Water Saving Tips for Irrigated Properties

July 17, 2012 at 11:58 am

Landscape IrrigationWith drought gripping 80% of the United States, the topic of water conservation has garnered significant attention. Water is a critical element to the health of commercial landscapes, with many properties installing irrigation systems to ensure that plants and turf remain healthy throughout the year. The challenge for property owners and managers lies in balancing the need for regular watering with a desire to conserve water (and save money on the cost of watering).

Practice Routine Maintenance

One of the biggest ways to reduce water consumption is to ensure your irrigation system is properly maintained so that it can operate with maximum efficiency. Routine maintenance tasks should include:

  • Repairing broken sprinklers, pipes and fittings;
  • Straightening leaning sprinklers and raising those that are blocked by plants;
  • Scheduling regular system checks throughout the watering season; and
  • Checking the meter for leakages and repairing any problems as soon as possible.

Optimize Irrigation System for Efficiency

Often, one of the easiest ways to conserve water is to ensure that your irrigation system is configured correctly. Some of the factors to consider include:

  • Placement of sprinklers to ensure water is applied evenly to plants;
  • Adjusting sprinkler spray patterns to match planting areas;
  • Using the correct radius sprinkler nozzle for the area being watered; and
  • Standardizing sprinklers and nozzles (because they apply water at different rates, rotor and spray sprinklers should not be used on the same valve).

Use Scheduling Strategies

Watering needs differ throughout commercial properties depending upon the landscape (Is the area hardscaped or planted? Does it include shrubbery or grass? Etc.) and throughout the year depending upon the time of day and weather conditions. A water scheduling system can help to ensure that your system is delivering only the amount of water needed to the areas that need it. Useful scheduling features include:

  • Setting multiple programs that allow you to create separate settings for individual planting areas. For example, this can be used to create customized watering programs for lawns versus shrubs, or to ensure that newly planted areas receive extra water while they become established.
  • Programming multiple starts in order to minimize run-off by watering at a rate that the soil can accept and keeping water at the root one. Typically, this can be accomplished by using three to four shorter run times.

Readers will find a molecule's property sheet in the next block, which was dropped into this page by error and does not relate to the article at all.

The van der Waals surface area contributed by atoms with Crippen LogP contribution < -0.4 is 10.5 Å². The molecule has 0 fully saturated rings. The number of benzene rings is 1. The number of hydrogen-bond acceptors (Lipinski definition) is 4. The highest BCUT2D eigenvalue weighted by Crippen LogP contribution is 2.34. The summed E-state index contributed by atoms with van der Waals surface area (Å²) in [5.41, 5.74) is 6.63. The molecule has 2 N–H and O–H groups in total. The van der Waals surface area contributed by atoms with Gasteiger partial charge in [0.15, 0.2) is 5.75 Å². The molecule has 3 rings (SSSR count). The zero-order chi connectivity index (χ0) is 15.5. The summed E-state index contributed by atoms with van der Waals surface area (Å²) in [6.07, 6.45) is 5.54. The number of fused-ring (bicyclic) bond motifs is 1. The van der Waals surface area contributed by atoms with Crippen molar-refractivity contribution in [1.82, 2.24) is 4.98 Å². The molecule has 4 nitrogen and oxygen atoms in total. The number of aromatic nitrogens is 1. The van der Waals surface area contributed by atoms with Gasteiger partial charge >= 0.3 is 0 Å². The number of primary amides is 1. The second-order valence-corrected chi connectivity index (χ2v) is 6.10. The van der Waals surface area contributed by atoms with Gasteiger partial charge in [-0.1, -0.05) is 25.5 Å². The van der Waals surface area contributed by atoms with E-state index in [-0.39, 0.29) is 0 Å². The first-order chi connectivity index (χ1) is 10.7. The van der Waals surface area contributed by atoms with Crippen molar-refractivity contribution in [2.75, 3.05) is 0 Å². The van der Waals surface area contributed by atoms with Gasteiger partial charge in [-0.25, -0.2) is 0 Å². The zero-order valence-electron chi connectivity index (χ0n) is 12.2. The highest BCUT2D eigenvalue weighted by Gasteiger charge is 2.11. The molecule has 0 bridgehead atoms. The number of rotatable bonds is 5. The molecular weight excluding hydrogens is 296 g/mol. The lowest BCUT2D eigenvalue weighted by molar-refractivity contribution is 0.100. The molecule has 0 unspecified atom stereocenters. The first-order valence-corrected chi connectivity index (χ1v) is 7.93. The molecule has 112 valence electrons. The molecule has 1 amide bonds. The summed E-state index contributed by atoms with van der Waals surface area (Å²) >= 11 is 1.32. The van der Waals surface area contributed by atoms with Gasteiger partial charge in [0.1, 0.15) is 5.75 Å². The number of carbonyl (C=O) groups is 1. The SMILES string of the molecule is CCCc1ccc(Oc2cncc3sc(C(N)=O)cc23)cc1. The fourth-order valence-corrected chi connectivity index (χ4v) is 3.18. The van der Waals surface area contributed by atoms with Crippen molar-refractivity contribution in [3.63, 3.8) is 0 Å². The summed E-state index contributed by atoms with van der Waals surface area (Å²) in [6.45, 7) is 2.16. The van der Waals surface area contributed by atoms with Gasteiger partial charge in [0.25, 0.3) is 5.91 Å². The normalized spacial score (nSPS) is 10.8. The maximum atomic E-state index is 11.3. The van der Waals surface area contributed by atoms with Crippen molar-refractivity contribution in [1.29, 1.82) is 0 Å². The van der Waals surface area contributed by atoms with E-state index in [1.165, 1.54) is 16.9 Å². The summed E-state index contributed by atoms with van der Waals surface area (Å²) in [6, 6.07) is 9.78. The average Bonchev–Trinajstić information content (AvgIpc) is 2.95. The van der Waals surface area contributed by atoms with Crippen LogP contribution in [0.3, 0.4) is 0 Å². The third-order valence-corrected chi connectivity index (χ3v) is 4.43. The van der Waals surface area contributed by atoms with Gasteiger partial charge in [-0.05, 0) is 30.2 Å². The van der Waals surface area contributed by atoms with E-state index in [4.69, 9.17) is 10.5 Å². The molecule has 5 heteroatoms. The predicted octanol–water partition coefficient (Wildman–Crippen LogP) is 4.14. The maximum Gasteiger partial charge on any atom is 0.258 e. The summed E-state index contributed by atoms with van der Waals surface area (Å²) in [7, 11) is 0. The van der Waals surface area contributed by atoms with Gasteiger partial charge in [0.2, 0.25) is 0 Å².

• Making seasonal changes such as reducing irrigation in the late summer when plants need less water, or scheduling fewer but longer cycles to encourage deep rooting and increase soil moisture.

Install Rain and Moisture Sensors

Why water your commercial property if it is raining or the soil is already saturated? The best way to ensure you are watering only when needed is to install a rain shutoff device and soil moisture sensors.

  • Rain shutoff devices (also called rain sensors) are designed to halt irrigation in response to rainfall. Most rain sensors are adjustable and allow you to specify the amount of rain that must fall before irrigation is stopped. A number of rain shutoff products are available and they are all compatible with almost all sprinkler clocks.
  • Soil moisture sensor systems work with your irrigation system like a thermostat works with your furnace. The thermostat turns on your furnace when the temperature drops below a set temperature and turns it off when the desired temperature has been achieved. Similarly, a soil moisture sensor system measures the level of moisture in the soil and halts irrigation if the soil is wet or permits irrigation if the soil is dry. There are a variety of soil moisture sensor systems on the market at different price levels. A good system should include sensors and a controller that allows you to set the moisture level at which you want to stop and start irrigation.

By following the tips outlined above, you can save water, improve plant health, and lower water costs for your commercial landscape.

{Image credit: Thumbtack.com}